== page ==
"In the summer of 1989, Gabriel Garcia Marquez offered a script-writing workshop to ten students at the International School of Film and Television in San Antonio de los Banos, Cuba. I was his assistant." So opens the preface of the first novel to be published in English by the award-winning Cuban writer Eliseo Alberto. In the course of the workshop, Alberto recounts, the members of the group told story after story, the most memorable of which featured an assailant who was variously a born killer, an alcoholic, a tiger hunter or (in Garcia Marquez's version) "a psychotic veteran who had the names of his own private dead tattooed on his left arm."
Seven years later, Alberto mixed the remembered tales of the workshop with a prayer to the Afro-Cuban god Babalu and created the golem of "Caracol Beach." And yet, unlike the Frankenstein monsters of legend that are tinkered from a junkyard full of castoff parts yet endowed with personalities peculiarly their own, "Caracol Beach" remains, from beginning to end, a scrap heap of dented fenders sans engine, sans magic, sans any understanding of what makes the writing of Alberto's master tick.
The parts are relatively easy to list: one Florida resort town, Caracol Beach; one high school graduation, that of Emerson Institute; one assailant, a crazed Cuban veteran of the war in Angola; one cop, the Puerto Rican Sam Ramos, who has himself seen combat in Africa and, to his disgrace and sadness, possesses a transvestite son who has decided to rename himself Mandy. A quintet of high school chums, led by the athlete Tom and the exquisite cheerleader Laura Fontanet, decides--in best Tobe Hooper Chainsaw style--to head down to the beach house of the class valedictorian to celebrate graduation.
When the beer runs out, Tom and Laura and Martin, the valedictorian, head out into the night. Little do they know (cue the raspy cello ostinato) that the crazed veteran, Beto Milanes, is wandering the streets, trying to escape the watchful eye of a Bengal tiger that has haunted him for 17 years, all the way from Africa, where he saw his six compadres massacred in an ambush. Or that a drunken Texan is out on the same streets seeking vengeance for a beating at the hands of miniskirted Mandy, or that nosy Mrs. Dickinson has called the cops but that Ramos, the police chief, is nursing a sore jaw, punched by the Armenian kimono-designing lover of his son Mandy. Needless to say, something goes terribly wrong.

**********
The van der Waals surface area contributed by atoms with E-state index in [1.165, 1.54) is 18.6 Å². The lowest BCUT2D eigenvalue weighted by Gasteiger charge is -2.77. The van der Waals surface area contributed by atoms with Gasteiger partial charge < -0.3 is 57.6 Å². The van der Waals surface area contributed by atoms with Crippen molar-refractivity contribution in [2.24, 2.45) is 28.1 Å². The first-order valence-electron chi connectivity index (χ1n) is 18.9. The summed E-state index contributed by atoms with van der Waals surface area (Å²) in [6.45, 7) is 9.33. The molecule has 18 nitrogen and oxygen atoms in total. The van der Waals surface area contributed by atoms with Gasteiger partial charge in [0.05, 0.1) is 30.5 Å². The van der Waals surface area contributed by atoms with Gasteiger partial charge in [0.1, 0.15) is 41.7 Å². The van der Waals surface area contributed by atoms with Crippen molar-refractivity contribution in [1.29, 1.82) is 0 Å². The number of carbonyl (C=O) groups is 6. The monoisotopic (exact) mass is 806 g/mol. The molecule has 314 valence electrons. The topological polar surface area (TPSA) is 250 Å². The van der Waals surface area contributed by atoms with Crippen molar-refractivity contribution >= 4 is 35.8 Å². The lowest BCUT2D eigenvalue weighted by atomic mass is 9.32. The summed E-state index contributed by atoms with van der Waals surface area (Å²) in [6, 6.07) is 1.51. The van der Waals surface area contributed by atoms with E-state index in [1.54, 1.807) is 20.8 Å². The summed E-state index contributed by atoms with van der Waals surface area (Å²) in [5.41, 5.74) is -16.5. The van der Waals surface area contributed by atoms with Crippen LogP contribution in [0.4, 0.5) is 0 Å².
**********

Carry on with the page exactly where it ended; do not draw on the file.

Thanks to Alberto's style, we find out just how wrong relatively early on. In fact, the whole cast is so stylish, and the whole style so overcast with time shifts and narrative giveaways, that the mob seems more David Lynch than Hooper, although the novel is devoid of the music that made "Blue Velvet" such a stunning masterpiece of the end of innocence. There is neither thrill, nor punch, nor beauty to Alberto's writing, only the randomness of a carelessly shuffled pinochle deck, a few cards short.
Sentences that sound like they've been purloined from the cellars of Garcia Marquez occasionally show up on the table. "The last raindrop of the storm fell on the head of a buzzard flying about 120 feet above Santa Fe, Florida, rolled down the furrow between its eyes and was pulled by gravity from its beak, and dropped at a thirty-degree angle into the courtyard of the Emerson Institute where it hit the bull's-eye between the breasts of the cheerleader Laura Fontanet." And well it might. Alberto has the good fortune of boasting Garcia Marquez's latest translator, Edith Grossman, with her ear for rhythm and mind for the exact word. And yet, taken piecemeal, as these sentences appear, one suspects that, if Harry's Bar ever decides to open a branch on the ramparts of Cartagena on the Caribbean coast of Colombia and feature a Garcia Marquez parody contest, the way it has successfully skewered the prose of Hemingway and Faulkner, this sentence of Alberto's just might win the first first prize.
One even mourns for the image of the tiger (forever aligned with Cuba by G. Cabrera Infante) that haunts Beto. Alberto begins so well describing Beto's nighttime encounter with the feline: "Before he caught sight of it under the table, toying with a rat from the garbage dump, he had smelled its rank poppy-cream scent," but then ruins it with an excess, "like a whore's perfume floating in the dawn air," that makes a cliche of a wonderful moment when the reader wonders what exactly poppy-cream, and then rank poppy-cream, smells like.
Perhaps Alberto's quest to adapt fragments of others, to turn his work as assistant to the master, was doomed by definition. The Cuban masters of recent years--Infante and Reinaldo Arenas, whom Alberto so admires--have been fragment adapters as well. But they have so ingested the science of the writers who have come before them that they have been able to turn out compelling works of literature, each bearing the writer's own peculiar scent. And given a limited number of dawns, whose perfume would you rather have waft up at you from the printed page?